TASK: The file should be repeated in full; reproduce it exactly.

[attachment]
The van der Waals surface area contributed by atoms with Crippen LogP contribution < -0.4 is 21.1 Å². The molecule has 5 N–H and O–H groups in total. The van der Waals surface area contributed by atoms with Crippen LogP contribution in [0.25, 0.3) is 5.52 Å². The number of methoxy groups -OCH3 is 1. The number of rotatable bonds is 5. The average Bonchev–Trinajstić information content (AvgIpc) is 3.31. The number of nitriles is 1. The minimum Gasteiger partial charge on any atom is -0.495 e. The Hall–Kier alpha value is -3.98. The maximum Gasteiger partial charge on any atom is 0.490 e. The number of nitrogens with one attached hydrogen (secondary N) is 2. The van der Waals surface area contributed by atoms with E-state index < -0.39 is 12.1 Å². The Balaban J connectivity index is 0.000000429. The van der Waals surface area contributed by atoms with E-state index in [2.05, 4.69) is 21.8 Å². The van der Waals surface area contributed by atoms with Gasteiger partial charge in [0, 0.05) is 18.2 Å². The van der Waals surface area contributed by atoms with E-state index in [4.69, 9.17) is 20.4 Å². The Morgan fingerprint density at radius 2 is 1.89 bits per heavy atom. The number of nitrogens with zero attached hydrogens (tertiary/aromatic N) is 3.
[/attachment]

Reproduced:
The van der Waals surface area contributed by atoms with Crippen LogP contribution < -0.4 is 21.1 Å². The molecule has 5 N–H and O–H groups in total. The van der Waals surface area contributed by atoms with Crippen LogP contribution in [0.25, 0.3) is 5.52 Å². The number of methoxy groups -OCH3 is 1. The number of rotatable bonds is 5. The average Bonchev–Trinajstić information content (AvgIpc) is 3.31. The number of nitriles is 1. The minimum Gasteiger partial charge on any atom is -0.495 e. The Hall–Kier alpha value is -3.98. The maximum Gasteiger partial charge on any atom is 0.490 e. The number of nitrogens with one attached hydrogen (secondary N) is 2. The van der Waals surface area contributed by atoms with E-state index < -0.39 is 12.1 Å². The Balaban J connectivity index is 0.000000429. The van der Waals surface area contributed by atoms with E-state index in [2.05, 4.69) is 21.8 Å². The van der Waals surface area contributed by atoms with Gasteiger partial charge in [0, 0.05) is 18.2 Å². The van der Waals surface area contributed by atoms with E-state index in [4.69, 9.17) is 20.4 Å². The Morgan fingerprint density at radius 2 is 1.89 bits per heavy atom. The number of nitrogens with zero attached hydrogens (tertiary/aromatic N) is 3.